I have tried to keep a personal journal of sorts for years, but the activity of jotting down the day’s thoughts or events just hasn’t found a comfortable home.
From notebooks to moleskins, to diaries, to old envelopes, to blogs to note-taking apps… all manner of possible solutions I have tried to help maintain a personal journal. I’m not interested in anything literary or spectacularly detailed, just something to record, in particular, those fleeting thoughts or events during the day that seem, at the time, important enough to float to the surface.
For the most part, these thoughts are anything but important, of course. So by the end of the day when I might find a few minutes of cool-down and sit to write in my journal, my mind is a blank beyond a cold, lifeless list of “things that happened today”. This makes for a very dull journal.
Right there, right now
Accessibility is the key, I’ve found. The lower the resistance to jotting down the notion that spews from my ADD-aligned brain, the more chance I have of maintaining a journal that might not send me to sleep if I decide to read it someday.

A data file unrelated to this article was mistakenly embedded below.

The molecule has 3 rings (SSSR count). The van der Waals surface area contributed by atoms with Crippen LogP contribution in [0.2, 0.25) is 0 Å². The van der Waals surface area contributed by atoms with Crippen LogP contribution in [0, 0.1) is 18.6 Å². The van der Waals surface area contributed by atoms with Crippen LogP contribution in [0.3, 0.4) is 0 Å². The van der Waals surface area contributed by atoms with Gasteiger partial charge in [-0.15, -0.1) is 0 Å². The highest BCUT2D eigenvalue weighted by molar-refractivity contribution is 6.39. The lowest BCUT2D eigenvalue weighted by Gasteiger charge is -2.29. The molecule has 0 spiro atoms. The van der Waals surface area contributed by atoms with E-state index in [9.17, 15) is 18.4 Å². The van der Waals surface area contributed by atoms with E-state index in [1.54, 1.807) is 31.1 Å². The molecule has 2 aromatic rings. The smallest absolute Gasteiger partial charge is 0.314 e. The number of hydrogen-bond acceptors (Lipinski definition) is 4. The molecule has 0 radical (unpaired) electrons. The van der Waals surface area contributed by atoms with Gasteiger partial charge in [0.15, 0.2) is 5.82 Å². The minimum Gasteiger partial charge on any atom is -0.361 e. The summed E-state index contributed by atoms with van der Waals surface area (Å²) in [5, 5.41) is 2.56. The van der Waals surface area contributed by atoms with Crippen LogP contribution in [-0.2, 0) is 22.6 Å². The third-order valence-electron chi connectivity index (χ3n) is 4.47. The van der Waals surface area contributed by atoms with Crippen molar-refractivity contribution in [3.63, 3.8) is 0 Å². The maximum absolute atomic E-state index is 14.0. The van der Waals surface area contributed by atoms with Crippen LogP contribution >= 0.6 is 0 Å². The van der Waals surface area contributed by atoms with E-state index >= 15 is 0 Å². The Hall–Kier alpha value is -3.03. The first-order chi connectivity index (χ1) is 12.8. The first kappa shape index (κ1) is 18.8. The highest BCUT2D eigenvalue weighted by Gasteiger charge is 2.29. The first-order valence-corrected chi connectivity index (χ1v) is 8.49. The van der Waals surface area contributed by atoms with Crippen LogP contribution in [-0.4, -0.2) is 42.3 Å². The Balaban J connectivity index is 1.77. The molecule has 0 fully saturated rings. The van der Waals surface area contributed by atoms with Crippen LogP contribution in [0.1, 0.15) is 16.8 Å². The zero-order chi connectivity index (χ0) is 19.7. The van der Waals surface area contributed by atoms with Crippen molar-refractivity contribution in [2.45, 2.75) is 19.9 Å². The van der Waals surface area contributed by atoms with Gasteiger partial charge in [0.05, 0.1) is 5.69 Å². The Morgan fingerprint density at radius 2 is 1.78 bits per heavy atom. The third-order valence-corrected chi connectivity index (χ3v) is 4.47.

For the past month I have written at least one entry in my journal each day: that’s a better record than I have ever achieved in the past. In addition, each entry is relevant, meaningful, and anything but a list of events. Some are rants, some are notes about experiences (like this morning’s strange surf sound bouncing around our local church, a mile from the beach), some are records of something that happened, some are just musings and notions.
The key has been having a means to record this stuff instantaneously, with little sense of interruption: a rapid-fire load-write-save-done. A few seconds after the thought bubbles to the surface, it is recorded and I can move on.
The solution has been an app – well, two, one for the desktop computer, one for the iPhone. Day One (Mac app store) acts as a very simple journal solution. It encourages entering brief snippets of text – though longer ones are fine, too – and collects them all together as a stream or grouped by day. There are no bells and whistles to distract or obscure its simplicity. The app sits in the mac’s menu bar and awaits your thoughts.
Once per day (configurable in the preferences), the menu bar app opens to remind you to add a journal entry. It’s an alarm-clock paradigm, with the ability to “snooze” or skip if you do not have the time or inclination at that moment.
The interface of the main application is thoroughly attractive and encourages its use through elegance and, again, simplicity. The iPhone version is similarly elegant, and the two sync their entries via dropbox or iCloud.
Will I ever read it?
Who knows whether I will ever read through all these entries one day. Likely not. But capturing those fleeting notions as they whizz past, chased by a mob of pitch-fork–wielding to-do items, reduces my daily work frustration just a little.